In so holding, we are aware of the fact that while contributions to the Fund on Richardson's behalf total less than $10,000, he could receive benefits in excess of $160,000. This potential "windfall" flows from the language in the Pension Plan which gives credit to certain persons for hours worked as employees in the trucking industry even though no contributions for those hours have been made to the Fund. This result is the fault of the Pension Plan, not that of the district court nor this Court. If the Trustees feel that a change is required to protect the integrity of the Fund, then it is their responsibility to make the change.
We are troubled by the decision of the Trustees for another reason. Assuming, arguendo, that the letters Richardson received from the Fund announcing its various decisions constitute the decisions of the Board of Trustees and its inferior committees, these decisions are wholly conclusory. They recite neither the facts of the case nor the rationale supporting their judgment. In these respects, they are similar to other decisions of the Trustees. Our concern is that we are not only asked to defer to the judgment of the Trustees, but we are also asked to do so without the benefit of a reasoned opinion. While we have no desire to complicate the lives of the Trustees, or to require a lengthy reasoned opinion in every case, we do feel that the Trustees are obligated to briefly state the facts of the case and the rationale for their decision. In this way, the Trustees may begin to build a body of precedent that will ultimately bring about a form of consistency otherwise lacking in the administration of the Fund.
This is not the first Court to question the sufficiency of the Trustees' decisions. In Wardle v. Central States, Southeast and Southwest Areas Pension Fund, supra, Judge Swygert stated:
627 F.2d at 828 n.17.
The Trustees are under a continuing statutory mandate to:
29 U.S.C. § 1133 (1976).
The relevant federal regulations that implement the statutory mandate provide:
29 C.F.R. § 2560.503-1(f) (1980).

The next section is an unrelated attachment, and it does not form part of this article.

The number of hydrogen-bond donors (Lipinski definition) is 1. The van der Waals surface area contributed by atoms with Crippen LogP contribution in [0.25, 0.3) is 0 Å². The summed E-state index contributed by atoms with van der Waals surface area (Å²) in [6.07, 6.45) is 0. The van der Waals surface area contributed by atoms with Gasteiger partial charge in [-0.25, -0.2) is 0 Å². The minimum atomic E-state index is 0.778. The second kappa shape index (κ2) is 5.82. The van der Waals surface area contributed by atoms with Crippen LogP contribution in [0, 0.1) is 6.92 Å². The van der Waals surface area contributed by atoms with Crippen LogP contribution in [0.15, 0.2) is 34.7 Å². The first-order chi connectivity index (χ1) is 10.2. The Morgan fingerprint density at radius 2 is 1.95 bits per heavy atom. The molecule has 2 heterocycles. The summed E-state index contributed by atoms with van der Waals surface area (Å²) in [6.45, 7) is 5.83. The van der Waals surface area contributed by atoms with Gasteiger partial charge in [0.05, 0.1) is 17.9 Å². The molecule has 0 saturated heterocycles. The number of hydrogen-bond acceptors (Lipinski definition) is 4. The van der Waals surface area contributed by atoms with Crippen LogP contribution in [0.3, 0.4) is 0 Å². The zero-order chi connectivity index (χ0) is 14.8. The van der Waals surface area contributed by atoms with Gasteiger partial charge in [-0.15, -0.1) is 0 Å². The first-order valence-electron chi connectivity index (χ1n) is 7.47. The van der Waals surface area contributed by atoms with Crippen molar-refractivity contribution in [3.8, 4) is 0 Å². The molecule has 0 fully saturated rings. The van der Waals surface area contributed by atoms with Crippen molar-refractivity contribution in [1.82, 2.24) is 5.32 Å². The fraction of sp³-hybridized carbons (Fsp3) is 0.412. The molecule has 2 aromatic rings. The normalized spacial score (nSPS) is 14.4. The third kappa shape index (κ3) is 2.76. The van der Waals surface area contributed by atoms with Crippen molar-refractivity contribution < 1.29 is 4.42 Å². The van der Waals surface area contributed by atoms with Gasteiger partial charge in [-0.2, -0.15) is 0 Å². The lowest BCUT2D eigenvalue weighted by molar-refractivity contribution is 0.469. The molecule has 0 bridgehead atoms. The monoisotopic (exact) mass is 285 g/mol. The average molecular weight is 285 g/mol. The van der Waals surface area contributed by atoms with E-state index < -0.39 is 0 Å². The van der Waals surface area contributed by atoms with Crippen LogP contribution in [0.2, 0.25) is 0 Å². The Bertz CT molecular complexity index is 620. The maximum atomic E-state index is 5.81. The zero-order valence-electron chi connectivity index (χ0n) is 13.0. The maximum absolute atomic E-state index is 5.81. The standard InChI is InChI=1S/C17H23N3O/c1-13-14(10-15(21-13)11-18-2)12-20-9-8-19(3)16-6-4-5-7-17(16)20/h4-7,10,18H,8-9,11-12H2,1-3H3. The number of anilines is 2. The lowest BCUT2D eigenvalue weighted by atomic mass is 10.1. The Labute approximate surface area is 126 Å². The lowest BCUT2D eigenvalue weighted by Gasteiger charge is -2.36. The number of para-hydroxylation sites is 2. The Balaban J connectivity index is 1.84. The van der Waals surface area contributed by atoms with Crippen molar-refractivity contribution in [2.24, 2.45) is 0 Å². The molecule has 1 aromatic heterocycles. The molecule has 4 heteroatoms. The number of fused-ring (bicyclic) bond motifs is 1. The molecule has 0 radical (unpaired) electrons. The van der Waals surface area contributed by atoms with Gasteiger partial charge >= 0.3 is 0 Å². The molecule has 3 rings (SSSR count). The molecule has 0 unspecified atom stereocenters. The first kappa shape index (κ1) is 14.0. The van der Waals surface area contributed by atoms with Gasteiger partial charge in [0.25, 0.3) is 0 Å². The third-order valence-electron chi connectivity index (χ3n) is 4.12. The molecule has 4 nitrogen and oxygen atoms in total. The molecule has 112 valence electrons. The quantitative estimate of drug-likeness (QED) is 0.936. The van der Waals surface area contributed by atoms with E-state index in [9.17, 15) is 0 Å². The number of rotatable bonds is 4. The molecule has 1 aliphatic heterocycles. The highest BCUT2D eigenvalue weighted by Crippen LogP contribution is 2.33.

The regulations also provide that every Plan must establish and maintain an appeal procedure for claimants who are not satisfied with the Fund's initial decision. The regulations set out a strict time frame within which the Trustees must issue their decision. Finally, the regulations mandate:
29 C.F.R. § 2560.503-1(h)(3)(4) (1980).
That regulations concludes that if the Trustees fail to comply with the mandatory time limits, the claimant may treat such as a denial for purposes of exhausting his administrative remedy.
In this case, the Committee of Trustees purportedly reviewed Richardson's claim on three occasions. After each such occasion, Richardson was sent a standard form letter signed by Edward J. Murtha, Administrator of the Pension Benefits Division of the Fund, that stated the Committee reviewed the application and that "[i]t was the trustees [sic] decision that credit could not be granted for the period of July, 1959, thru March, 1964, as the Committee considers this to be self-employment." Murtha simply cited Article I, § 14 of the Pension Plan as a proffered rationale; this section defines continuous service in the industry and concludes that self-employment is not included as creditable. This falls well short of the level of acceptability. Neither the Committee of Trustees nor Murtha explained why they did not consider Richardson's employment creditable. No factors of Richardson's employment with King Van Lines were mentioned as indicia of self-employment.
After the Pension Payment Appeals Committee adopted the decision of the Committee of Trustees, Richardson was sent another form letter that restated the decision of the initial committee.
After his appeal was processed, Richardson was sent still another form letter announcing the final decision of the Board of Trustees. The letter stated in relevant part:
Richardson was never notified of the rationale supporting the Trustees' final decision.
We conclude that the Trustees were obligated to set out in opinion form the rationale supporting their decision so that Richardson could adequately prepare himself for any further administrative review, as well as an appeal to the federal courts. The statute and the regulations were intended to help claimants process their claims efficiently and fairly; they were not intended to be used by the Fund as a smoke screen to shield itself from legitimate claims.
After a careful review of the entire file, counsels' briefs and oral argument, we conclude that the district court did not substitute its judgment for that of the Trustees. The court below correctly determined that the decision of the Trustees was not supportable. Moreover, we conclude the district court did not err in denying plaintiff's request for attorneys fees and prejudgment interest.
The judgment of the district court is affirmed.